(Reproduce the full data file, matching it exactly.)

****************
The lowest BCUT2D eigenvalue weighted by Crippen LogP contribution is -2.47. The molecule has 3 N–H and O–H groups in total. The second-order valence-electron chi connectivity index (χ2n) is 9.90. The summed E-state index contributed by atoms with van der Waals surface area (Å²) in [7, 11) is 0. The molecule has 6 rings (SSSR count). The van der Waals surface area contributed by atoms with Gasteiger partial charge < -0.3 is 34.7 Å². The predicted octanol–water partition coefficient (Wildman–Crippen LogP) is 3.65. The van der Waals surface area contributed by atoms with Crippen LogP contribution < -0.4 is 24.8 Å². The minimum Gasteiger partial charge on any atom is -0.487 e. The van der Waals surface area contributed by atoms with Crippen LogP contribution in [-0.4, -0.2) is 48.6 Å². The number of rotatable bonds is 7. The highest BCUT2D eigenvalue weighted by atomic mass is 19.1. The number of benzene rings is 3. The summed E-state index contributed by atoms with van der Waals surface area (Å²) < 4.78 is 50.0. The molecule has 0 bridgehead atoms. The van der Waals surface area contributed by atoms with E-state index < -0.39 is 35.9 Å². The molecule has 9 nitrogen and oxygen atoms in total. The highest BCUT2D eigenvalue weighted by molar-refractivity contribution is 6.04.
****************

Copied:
The lowest BCUT2D eigenvalue weighted by Crippen LogP contribution is -2.47. The molecule has 3 N–H and O–H groups in total. The second-order valence-electron chi connectivity index (χ2n) is 9.90. The summed E-state index contributed by atoms with van der Waals surface area (Å²) in [7, 11) is 0. The molecule has 6 rings (SSSR count). The van der Waals surface area contributed by atoms with Gasteiger partial charge < -0.3 is 34.7 Å². The predicted octanol–water partition coefficient (Wildman–Crippen LogP) is 3.65. The van der Waals surface area contributed by atoms with Crippen LogP contribution < -0.4 is 24.8 Å². The minimum Gasteiger partial charge on any atom is -0.487 e. The van der Waals surface area contributed by atoms with Crippen LogP contribution in [-0.4, -0.2) is 48.6 Å². The number of rotatable bonds is 7. The highest BCUT2D eigenvalue weighted by atomic mass is 19.1. The number of benzene rings is 3. The summed E-state index contributed by atoms with van der Waals surface area (Å²) < 4.78 is 50.0. The molecule has 0 bridgehead atoms. The van der Waals surface area contributed by atoms with E-state index < -0.39 is 35.9 Å². The molecule has 9 nitrogen and oxygen atoms in total. The highest BCUT2D eigenvalue weighted by molar-refractivity contribution is 6.04.